AKA: Fists, Kicks and the Evils
Director: To Lo Po
Cast: Bruce Leung Siu Lung, Philip Ko Fei, Bolo Yeung Tze, Chiang Cheng, Ku Feng, Lau Hok Nin, Ma Chao, Chan Lau, Lin Ke Ming, Kei Ho Chiu, Ricky Wong
Running Time: 84 min.
By Matthew Le-feuvre
In that rare and exclusive echelon of celebrated kicking tacticians, Leung Siu Liang – otherwise known in international circles as Bruce Leung – seemed to be throughout his career designated at the lower end of the martial arts acting fraternity, despite (or in spite of) spearheading or supporting a myriad of fight legends, notably: Jackie Chan (Magnificent Bodyguards); Angela Mao Ying (Broken Oath); Ho Tung Tao (Bruce vs. Iron Finger) to the more recent Stephen Chow film (Kung Fu Hustle). Observedly, his only problem – per se in securing instant recognition – was a diminutive stature.
Moreover Leung was neither physically blessed with a standard “action man” persona, nor was he photogenic in a way many of his contemporaries were, at least from a matinee idol perspective. What Leung had to offer was an affable disposition bordering on the goofy; an everyman in equal semblance of an outsider caught between political subversion and paternal revolt until conditions intercede the presence of a wise and patient master. These were commonplace building blocks to the majority of Hong Kong/Taiwanese screenplays: ergo the maturity of the underdog who breaks the shackles of oppression by (A): resisting exoteric influences to (B): learning an arcane combative doctrine.
Leung’s adequate career more or less treaded a conventional path. Born in 1948 and raised in Hong Kong, he learned the rudiments of kung fu from his father, a well respected Canton Opera Sifu, prior to augmenting his physical perspicuity in both the Wing Chun and Goju Rye systems. As a veteran of 75 films (to his credit), Leung originally acquiesced to a typical contract with the Shaw Brothers scraping a meagre, often toilsome living as an expendable extra/stuntman: look carefully, and he can be glimpsed assailing the now-long forgotten Shi Szu in The Lady Hermit (1971).
With timed regularity, Leung eventually graduated to larger or more meaty support roles before landing critical lead vechicles, for example Kidnap in Rome (1976), opposite the generally overlooked Mang Hoi; My Kung Fu 12 Kicks (1979) and the rather distasteful Bruceploitation romp, The Dragon Lives Again (1976). Surprisingly the latter did less damage to Leung’s profession than one would gather. Yet the very concept of promoting a metaphysical dimension in which Lee’s spirit combats a hierarchy of nefarious archetypes from ‘Dracula’ to a ‘Clint Eastwood’ imitator was indeed an exercise in derision, at best, skirting on levity. However, regardless of a variably indistinct filmography, perceptively, the equivalent could not be affirmed of The Fists, the Kicks and the Evil.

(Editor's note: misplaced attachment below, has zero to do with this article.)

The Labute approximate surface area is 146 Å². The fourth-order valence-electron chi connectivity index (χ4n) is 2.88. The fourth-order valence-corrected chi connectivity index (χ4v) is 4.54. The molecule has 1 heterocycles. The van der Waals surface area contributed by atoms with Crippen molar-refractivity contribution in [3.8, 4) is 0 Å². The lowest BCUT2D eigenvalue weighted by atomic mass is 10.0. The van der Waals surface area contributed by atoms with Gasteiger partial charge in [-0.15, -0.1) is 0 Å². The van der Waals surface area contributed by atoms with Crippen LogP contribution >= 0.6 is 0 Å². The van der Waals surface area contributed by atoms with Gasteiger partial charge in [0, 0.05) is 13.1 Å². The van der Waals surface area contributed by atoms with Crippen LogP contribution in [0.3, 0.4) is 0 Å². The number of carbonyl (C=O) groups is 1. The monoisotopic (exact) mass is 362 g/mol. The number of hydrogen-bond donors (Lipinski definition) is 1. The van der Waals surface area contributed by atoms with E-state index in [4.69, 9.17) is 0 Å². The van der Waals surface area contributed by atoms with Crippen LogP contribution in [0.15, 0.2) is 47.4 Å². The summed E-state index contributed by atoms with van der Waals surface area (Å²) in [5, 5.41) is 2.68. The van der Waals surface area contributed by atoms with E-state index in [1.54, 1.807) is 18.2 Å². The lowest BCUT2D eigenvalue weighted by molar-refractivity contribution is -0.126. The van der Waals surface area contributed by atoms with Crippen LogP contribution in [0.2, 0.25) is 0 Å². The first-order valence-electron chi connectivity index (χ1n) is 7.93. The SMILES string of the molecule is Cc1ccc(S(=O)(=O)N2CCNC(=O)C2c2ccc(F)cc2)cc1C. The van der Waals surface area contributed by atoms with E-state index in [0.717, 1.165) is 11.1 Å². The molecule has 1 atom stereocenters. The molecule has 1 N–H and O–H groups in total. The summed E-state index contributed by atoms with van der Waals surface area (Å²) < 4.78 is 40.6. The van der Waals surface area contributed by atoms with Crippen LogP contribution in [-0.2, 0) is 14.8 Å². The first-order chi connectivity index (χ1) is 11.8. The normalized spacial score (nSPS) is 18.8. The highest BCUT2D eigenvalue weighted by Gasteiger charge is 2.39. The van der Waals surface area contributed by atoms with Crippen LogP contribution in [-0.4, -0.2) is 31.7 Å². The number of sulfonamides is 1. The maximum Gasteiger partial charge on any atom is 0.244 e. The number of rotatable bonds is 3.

Set against the backdrop of those ordinarily haughty ‘Manchu’ (Qing) subjugators, Leung reunites with (the frequently referred) Schlockmeister, To Lo Po (Fist of Fury 3) for a physically eruptive, superbly choreographed tale of loss and retribution. Nevertheless these script ingredients are requisite despite an almost pedestrian feel as the story arc, in part, is loosely based upon the formative years of Wong Yan Lam – apparently one of the founding members of the legendary ‘Ten Tigers of Kwantung’. Although Lam’s latter real-life exploits were objectively as well as collectively motivated on restoring the ‘Han’ administration, here, the premise is undividedly focused on Lam’s schooling in the graceful art of (Lama) White Crane Kung Fu, an extremely complex, yet pliant style where the rigorous demands of honing wrist/finger strength whilst the hands are emulous of a crane’s beak is equally important as balance and co-ordination.
The beauty of this picture, which for some maybe contentiously unoriginal or repetitive even, is Lam’s metamorphosis from a rambunctious neophyte filled with misdirected anger towards, intrinsically, a political ideology based on class discrimination into that of a disciplined, confident fighting tactician. Naturally there is always in place ‘a catalyst’ for Lam’s external transformation. In this case (a familiar theme not always saluted by critics), it is the unprovoked, as well as blatant, patricide of his father played, nonchalantly, by the (consistently) great Ku Feng, an actor who by general occupation was under a very strict contract with the Shaw Brothers. Here, Feng was allocated creative manoeuvrability to engage outside the machination providing it was conducted in a minor capacity.
Refreshing, though obligatory, as principle Manchu nasties – support from the otherwise ice-cold Ko Fei (Techno Warriors) and his sadistic subordinate, the ever voluminous Bolo Yeung, each chew up recognizable Taiwanese sceneries, and/or extant locales with gleeful abandon. Negligible… perhaps?! But all essential paradigms, right down to the basics of staid dialogue and formulaic typecasting. Of course, neither would amicably work without the other – a sort of symbolic scaffold for an obviously innovative conclusion whereby Lam deftly manages too ‘showcase’ as well as ‘negotiate’ his manifold techniques within a bamboo forest. Dazzling!
Matthew Le-feuvre’s Rating: 9/10